[MORE: With Jahlil Okafor on trading block, is a Chicago homecoming imminent?

The circumstances, the wait and Portis’ general fervor for the game means he’ll probably be a bag of nerves before checking in. Since the incident and subsequent suspension, he’s had to leave the arena two hours before gametime so it’s been quite awhile since Portis has been around a meaningful basketball game.

“That’s human nature coming back from an eight-game layoff, suspension,” Hoiberg said. “I’m sure there will be some nerves. There are always nerves associated with the first game of the season. The biggest way to combat that is to go play with energy and do the things that have made him a successful player.

“Keep it simple. Focus on defending and rebounding. Don’t try to do too much early in his return. I’m sure he’ll be going 100 MPH his first time out there. But just give us great energy.”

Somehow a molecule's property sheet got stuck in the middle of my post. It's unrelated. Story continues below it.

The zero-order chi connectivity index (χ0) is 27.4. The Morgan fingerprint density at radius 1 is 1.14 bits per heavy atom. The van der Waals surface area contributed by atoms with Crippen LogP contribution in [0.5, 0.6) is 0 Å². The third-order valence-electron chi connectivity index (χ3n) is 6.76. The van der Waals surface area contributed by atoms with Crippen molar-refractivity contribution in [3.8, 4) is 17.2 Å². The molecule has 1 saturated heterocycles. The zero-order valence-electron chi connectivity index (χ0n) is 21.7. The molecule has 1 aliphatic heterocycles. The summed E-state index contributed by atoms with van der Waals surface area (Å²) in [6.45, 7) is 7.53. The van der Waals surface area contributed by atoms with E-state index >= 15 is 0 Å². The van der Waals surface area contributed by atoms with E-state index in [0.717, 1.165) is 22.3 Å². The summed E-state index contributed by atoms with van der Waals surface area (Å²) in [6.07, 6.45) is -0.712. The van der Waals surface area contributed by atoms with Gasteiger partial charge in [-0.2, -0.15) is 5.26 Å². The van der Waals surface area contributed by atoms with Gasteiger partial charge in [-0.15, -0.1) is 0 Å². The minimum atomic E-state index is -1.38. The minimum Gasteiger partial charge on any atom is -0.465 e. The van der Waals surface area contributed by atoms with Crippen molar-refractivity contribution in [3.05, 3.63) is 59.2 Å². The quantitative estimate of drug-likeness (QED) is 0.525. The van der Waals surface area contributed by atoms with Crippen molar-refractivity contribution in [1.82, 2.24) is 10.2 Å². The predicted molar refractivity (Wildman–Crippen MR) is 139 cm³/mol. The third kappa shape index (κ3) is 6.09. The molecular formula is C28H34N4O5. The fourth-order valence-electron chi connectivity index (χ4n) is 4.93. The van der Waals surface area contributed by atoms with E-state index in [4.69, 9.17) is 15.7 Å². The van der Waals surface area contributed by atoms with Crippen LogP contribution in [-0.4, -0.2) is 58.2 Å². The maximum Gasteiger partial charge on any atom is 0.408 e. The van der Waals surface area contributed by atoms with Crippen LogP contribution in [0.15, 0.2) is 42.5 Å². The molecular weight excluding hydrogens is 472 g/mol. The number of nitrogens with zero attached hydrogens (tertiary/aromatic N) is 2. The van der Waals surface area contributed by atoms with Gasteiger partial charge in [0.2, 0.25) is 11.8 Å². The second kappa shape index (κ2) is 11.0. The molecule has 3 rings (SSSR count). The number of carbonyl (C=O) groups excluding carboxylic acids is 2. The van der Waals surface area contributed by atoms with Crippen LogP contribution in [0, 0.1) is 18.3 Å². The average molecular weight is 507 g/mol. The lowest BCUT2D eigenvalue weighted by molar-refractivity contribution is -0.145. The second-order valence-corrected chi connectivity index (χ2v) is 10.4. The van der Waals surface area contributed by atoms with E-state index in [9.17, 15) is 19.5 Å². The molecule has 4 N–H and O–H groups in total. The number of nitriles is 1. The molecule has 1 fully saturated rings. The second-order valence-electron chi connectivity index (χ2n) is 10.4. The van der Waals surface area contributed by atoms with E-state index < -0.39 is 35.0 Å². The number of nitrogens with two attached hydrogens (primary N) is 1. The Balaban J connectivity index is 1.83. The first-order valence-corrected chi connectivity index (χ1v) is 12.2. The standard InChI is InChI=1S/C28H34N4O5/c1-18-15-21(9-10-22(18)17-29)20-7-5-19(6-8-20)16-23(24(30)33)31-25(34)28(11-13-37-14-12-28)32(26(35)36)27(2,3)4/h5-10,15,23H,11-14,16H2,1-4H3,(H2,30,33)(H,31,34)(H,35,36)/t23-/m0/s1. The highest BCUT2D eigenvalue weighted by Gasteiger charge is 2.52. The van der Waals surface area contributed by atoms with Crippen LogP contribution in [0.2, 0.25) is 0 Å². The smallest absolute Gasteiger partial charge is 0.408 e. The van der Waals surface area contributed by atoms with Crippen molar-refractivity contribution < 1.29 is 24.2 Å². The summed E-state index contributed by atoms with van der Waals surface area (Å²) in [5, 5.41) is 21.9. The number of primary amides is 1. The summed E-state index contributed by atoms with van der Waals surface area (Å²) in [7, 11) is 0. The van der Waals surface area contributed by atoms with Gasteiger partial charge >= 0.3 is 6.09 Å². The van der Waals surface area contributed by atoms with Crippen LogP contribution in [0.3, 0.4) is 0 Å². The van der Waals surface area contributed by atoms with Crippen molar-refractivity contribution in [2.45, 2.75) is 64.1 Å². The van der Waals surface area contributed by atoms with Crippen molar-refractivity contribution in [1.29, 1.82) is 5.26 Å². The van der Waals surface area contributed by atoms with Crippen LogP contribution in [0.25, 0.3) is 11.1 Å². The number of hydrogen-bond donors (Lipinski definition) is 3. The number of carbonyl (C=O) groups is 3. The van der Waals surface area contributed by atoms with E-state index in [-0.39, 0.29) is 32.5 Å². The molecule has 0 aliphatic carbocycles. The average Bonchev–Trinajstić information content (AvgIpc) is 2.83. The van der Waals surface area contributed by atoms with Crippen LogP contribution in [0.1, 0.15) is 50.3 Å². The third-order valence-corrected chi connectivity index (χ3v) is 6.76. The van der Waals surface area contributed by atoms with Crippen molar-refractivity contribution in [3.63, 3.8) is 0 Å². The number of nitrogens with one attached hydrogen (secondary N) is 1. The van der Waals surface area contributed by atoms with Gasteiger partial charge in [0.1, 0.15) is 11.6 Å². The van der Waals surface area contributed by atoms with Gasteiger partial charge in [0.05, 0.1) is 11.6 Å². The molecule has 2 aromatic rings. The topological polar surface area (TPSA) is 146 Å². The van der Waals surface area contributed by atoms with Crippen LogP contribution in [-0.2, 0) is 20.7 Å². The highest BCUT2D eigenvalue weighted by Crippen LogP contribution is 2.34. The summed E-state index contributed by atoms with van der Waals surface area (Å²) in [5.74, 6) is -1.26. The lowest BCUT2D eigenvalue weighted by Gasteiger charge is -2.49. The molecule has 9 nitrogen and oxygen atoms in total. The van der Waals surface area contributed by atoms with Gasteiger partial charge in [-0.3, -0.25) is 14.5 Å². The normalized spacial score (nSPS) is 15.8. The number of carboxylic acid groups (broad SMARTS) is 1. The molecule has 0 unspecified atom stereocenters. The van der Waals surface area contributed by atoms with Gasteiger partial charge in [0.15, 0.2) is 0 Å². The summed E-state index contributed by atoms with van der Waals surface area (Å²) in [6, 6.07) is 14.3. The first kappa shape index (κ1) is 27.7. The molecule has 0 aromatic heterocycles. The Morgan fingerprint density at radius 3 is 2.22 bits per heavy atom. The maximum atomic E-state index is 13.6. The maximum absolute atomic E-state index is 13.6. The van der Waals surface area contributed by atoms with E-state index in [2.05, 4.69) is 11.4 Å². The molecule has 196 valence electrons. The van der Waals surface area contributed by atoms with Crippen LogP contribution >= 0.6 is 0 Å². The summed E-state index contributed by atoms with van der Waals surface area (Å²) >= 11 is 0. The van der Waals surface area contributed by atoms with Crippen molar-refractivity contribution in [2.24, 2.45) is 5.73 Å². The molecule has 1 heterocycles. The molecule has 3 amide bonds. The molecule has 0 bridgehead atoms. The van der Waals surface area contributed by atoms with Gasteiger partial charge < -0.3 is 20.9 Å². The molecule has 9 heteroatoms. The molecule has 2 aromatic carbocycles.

They’ll need it from somewhere, in part due to David Nwaba’s right ankle injury keeping him out two-to-four weeks, according to Hoiberg. Portis was long mentioned as a top worker during the summer, spending a lot of time in Chicago in preparation for the season.

Tuesday will be step one in the process of having his name associated with something else besides punching a teammate.

“I’m definitely anxious to see what he has to bring,” Robin Lopez said. “I know he’s been putting in a lot of work, he put in a lot of work this offseason. I know there’s been some interesting situations going on, but I think we’re all excited to have him back on the court.”

Zach LaVine not daunted by chasing ‘Black Jesus’

Zach LaVine not daunted by chasing ‘Black Jesus’

The statue doesn’t sit out front of the United Center anymore, but the statute remains the same for any player good enough to be on the marquee for the Chicago Bulls.

Zach LaVine, while awed by the specter of Michael Jordan, isn’t spooked by chasing a ghost. Weeks away from a debut as a Bull—returning from ACL surgery—LaVine is aware of the standard set by the man who called himself “Black Jesus”.